Comparisons of Ice Water Path in Deep Convective Systems Among Ground‐Based, GOES, and CERES‐MODIS Retrievals

Comparisons of Ice Water Path in Deep Convective Systems Among Ground‐Based, GOES, and... Retrievals of convective cloud microphysical properties based on passive satellite imagery are difficult. To help quantify their uncertainties, ice water paths (IWPs) retrieved from the NASA Clouds and the Earth's Radiant Energy System project using Geostationary Operational Environmental Satellite (GOES) and Terra/Aqua MODerate‐resolution Imaging Spectroradiometer observations are compared with IWPs retrieved from Next‐Generation Radar (NEXRAD) observations over a large domain (32°N to 40°N and 105°W to 91°W) during the 2011 Midlatitude Continental Convective Clouds Experiment field campaign. Based on comparisons of pixel‐level (4 km × 4 km) daytime IWP retrievals from NEXRAD and GOES, it is found that NEXRAD‐ and GOES‐retrieved mean IWPs are 2.03 and 1.83 kg m−2, respectively, for ice‐phase cloud in thick anvil area. Their mean difference of 0.20 kg m−2 (with 95% confidence interval: 0.14–0.26 kg m−2) is within the uncertainty of NEXRAD retrievals. However, the low correlation between pixel‐to‐pixel comparisons indicates a large variation in GOES‐retrieved IWP. For mixed‐phase clouds in thick anvil areas, in addition to IWPs, total water paths (TWPs, sum of ice and liquid water path) are estimated with aid of aircraft measurements for NEXRAD retrievals and corrected using a TWP parameterization for GOES retrievals. The mean values of estimated TWPs from NEXRAD (corrected using aircraft in situ measurements) and GOES are similar. GOES and Clouds and the Earth's Radiant Energy System‐MODerate‐resolution Imaging Spectroradiometer‐retrieved IWPs/TWPs generally do not exceed 5 kg m−2. Large differences and low correlations exist between satellite and NEXRAD retrievals in stratiform rain areas. Possible reasons for the differences between retrievals are discussed. http://www.deepdyve.com/assets/images/DeepDyve-Logo-lg.png Journal of Geophysical Research: Atmospheres Wiley

Comparisons of Ice Water Path in Deep Convective Systems Among Ground‐Based, GOES, and CERES‐MODIS Retrievals

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Publisher
Wiley
Copyright
©2018. American Geophysical Union. All Rights Reserved.
ISSN
2169-897X
eISSN
2169-8996
D.O.I.
10.1002/2017JD027498
Publisher site
See Article on Publisher Site

Abstract

Retrievals of convective cloud microphysical properties based on passive satellite imagery are difficult. To help quantify their uncertainties, ice water paths (IWPs) retrieved from the NASA Clouds and the Earth's Radiant Energy System project using Geostationary Operational Environmental Satellite (GOES) and Terra/Aqua MODerate‐resolution Imaging Spectroradiometer observations are compared with IWPs retrieved from Next‐Generation Radar (NEXRAD) observations over a large domain (32°N to 40°N and 105°W to 91°W) during the 2011 Midlatitude Continental Convective Clouds Experiment field campaign. Based on comparisons of pixel‐level (4 km × 4 km) daytime IWP retrievals from NEXRAD and GOES, it is found that NEXRAD‐ and GOES‐retrieved mean IWPs are 2.03 and 1.83 kg m−2, respectively, for ice‐phase cloud in thick anvil area. Their mean difference of 0.20 kg m−2 (with 95% confidence interval: 0.14–0.26 kg m−2) is within the uncertainty of NEXRAD retrievals. However, the low correlation between pixel‐to‐pixel comparisons indicates a large variation in GOES‐retrieved IWP. For mixed‐phase clouds in thick anvil areas, in addition to IWPs, total water paths (TWPs, sum of ice and liquid water path) are estimated with aid of aircraft measurements for NEXRAD retrievals and corrected using a TWP parameterization for GOES retrievals. The mean values of estimated TWPs from NEXRAD (corrected using aircraft in situ measurements) and GOES are similar. GOES and Clouds and the Earth's Radiant Energy System‐MODerate‐resolution Imaging Spectroradiometer‐retrieved IWPs/TWPs generally do not exceed 5 kg m−2. Large differences and low correlations exist between satellite and NEXRAD retrievals in stratiform rain areas. Possible reasons for the differences between retrievals are discussed.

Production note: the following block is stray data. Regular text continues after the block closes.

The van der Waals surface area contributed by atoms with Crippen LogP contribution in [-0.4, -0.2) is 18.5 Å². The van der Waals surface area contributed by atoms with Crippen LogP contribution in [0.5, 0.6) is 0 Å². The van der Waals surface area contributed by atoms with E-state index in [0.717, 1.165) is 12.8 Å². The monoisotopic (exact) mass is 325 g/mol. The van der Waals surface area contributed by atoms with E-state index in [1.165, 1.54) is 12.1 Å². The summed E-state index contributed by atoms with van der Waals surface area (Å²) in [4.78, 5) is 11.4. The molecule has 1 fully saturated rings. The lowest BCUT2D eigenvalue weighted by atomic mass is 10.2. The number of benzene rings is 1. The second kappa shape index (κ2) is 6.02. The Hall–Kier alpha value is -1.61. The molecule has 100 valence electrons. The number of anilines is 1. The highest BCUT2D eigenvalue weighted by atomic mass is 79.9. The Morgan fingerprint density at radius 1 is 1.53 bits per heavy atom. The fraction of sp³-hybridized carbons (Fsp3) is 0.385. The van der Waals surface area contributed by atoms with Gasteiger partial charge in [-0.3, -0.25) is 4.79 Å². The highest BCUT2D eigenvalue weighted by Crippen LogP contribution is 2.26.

Journal

Journal of Geophysical Research: AtmospheresWiley

Published: Jan 16, 2018

Keywords: ; ; ;

References

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